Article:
Wednesday, January 7, 2015

Faux-IPA (India Pale Gruit) Tasting

Many of the flavor compounds residing in Reinheitsgebot-approved beers are found elsewhere in nature. A few example: isoamyl acetate in hefeweizen (and bananas), linalool in hops (and coriander), and citronellol in Citra (and lemongrass). While these compounds can have several sources, each imparts additions flavor compounds (as a result, adding lemongrass to your Cascade IPA isn’t a cheap substitute for Citra).

It is a fun way to get ideas though, and for this batch I went high concept. What if I replaced the standard flavors of American hops with spruce tips and grapefruit zest? Knowing that the balance would be different, but still wondering what the result would be! While I am calling this beer a gruit, it bears little resemblance to the medieval European beers flavor with a secret blend of bitter herbs and spices (part seasoning, part tax). It is a gruit only in so much as it does not contain hops.

Spruce-Grapefruit IPG

Appearance – Looks like an IPA. Check! Pale gold, slight haze, with a creamy white head. The foam isn’t as lasting or sticky though, I miss the hops already!

Smell – Smells more soda-pop than IPA. Sweet candied citrus peel and Christmas tree needles. So much so that I'm struggling to pick-up much else. Lacks the deeper herbal, dank, resiny flavors that even “piney” and “citrusy” hops provide. The aromatics are so bright and clean though, unlike any other beer I've tried.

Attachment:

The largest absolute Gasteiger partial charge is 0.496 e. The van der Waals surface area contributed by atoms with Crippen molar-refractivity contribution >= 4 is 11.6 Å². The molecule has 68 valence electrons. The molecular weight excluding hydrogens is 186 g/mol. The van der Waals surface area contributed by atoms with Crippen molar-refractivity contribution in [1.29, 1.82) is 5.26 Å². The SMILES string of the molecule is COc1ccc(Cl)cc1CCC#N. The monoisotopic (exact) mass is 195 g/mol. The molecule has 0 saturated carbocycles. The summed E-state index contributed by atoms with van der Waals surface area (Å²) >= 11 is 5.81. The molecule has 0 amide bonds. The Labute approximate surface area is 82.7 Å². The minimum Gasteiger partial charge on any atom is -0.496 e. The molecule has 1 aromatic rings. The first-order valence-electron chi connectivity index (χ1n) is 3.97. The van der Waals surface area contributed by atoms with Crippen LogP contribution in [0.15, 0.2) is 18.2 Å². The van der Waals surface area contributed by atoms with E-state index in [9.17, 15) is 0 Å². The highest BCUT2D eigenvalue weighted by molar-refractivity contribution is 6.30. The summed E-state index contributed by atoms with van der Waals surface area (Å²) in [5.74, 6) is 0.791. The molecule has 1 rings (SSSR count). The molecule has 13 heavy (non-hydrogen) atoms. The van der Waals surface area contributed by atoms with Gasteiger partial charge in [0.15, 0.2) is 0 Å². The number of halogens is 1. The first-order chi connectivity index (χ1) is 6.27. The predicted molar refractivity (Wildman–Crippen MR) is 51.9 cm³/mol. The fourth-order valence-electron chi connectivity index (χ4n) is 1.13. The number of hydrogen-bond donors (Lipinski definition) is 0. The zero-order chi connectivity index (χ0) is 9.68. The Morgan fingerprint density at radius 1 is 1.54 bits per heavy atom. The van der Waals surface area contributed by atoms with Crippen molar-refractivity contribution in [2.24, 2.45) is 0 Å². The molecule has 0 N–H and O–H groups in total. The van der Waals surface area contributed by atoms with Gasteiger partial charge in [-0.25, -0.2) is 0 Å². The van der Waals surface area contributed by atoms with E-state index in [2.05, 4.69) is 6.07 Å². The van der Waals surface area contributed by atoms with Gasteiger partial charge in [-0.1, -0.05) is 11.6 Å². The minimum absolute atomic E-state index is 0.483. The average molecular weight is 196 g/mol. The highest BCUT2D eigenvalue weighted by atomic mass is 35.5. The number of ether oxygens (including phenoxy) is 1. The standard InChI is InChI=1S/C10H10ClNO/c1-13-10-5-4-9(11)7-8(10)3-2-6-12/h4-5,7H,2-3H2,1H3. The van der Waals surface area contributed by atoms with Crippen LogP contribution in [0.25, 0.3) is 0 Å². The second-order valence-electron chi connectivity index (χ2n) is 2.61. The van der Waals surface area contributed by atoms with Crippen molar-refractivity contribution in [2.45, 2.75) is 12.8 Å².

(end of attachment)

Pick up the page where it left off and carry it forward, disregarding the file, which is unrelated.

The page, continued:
Taste – The grapefruit comes in at the front, morphing into spruce as it crosses the palate. There is certainly some bitterness, the equivalent of maybe 15-20 IBUs. Despite the lack of preservative hops it is very clean, score one for my sanitation process! Mildly toasty malt pokes through occasionally. It also tastes remarkably fresh compared to how a five month old IPA would by this stage.

Mouthfeel – Smooth medium body. It has solid carbonation, firmly effervescent. No tannins or other harshness to distract from the holiday spirit.

Drinkability & Notes – One of the weirder and more exciting beers I’ve brewed recently. I won’t say that I love it, or that I’m planning another iteration anytime soon, but I enjoy this faux-IPA more than I expected to! It would be more drinkable if the spruce and grapefruit were dialed back ~25%, but where would be the fun in that? Next time I’d add 30 IBUs of bittering hops, and maybe a few ounces towards the end of the boil to give it some backbone and depth.

Monday, January 5, 2015

Spruce-Grapefruit India Pale Gruit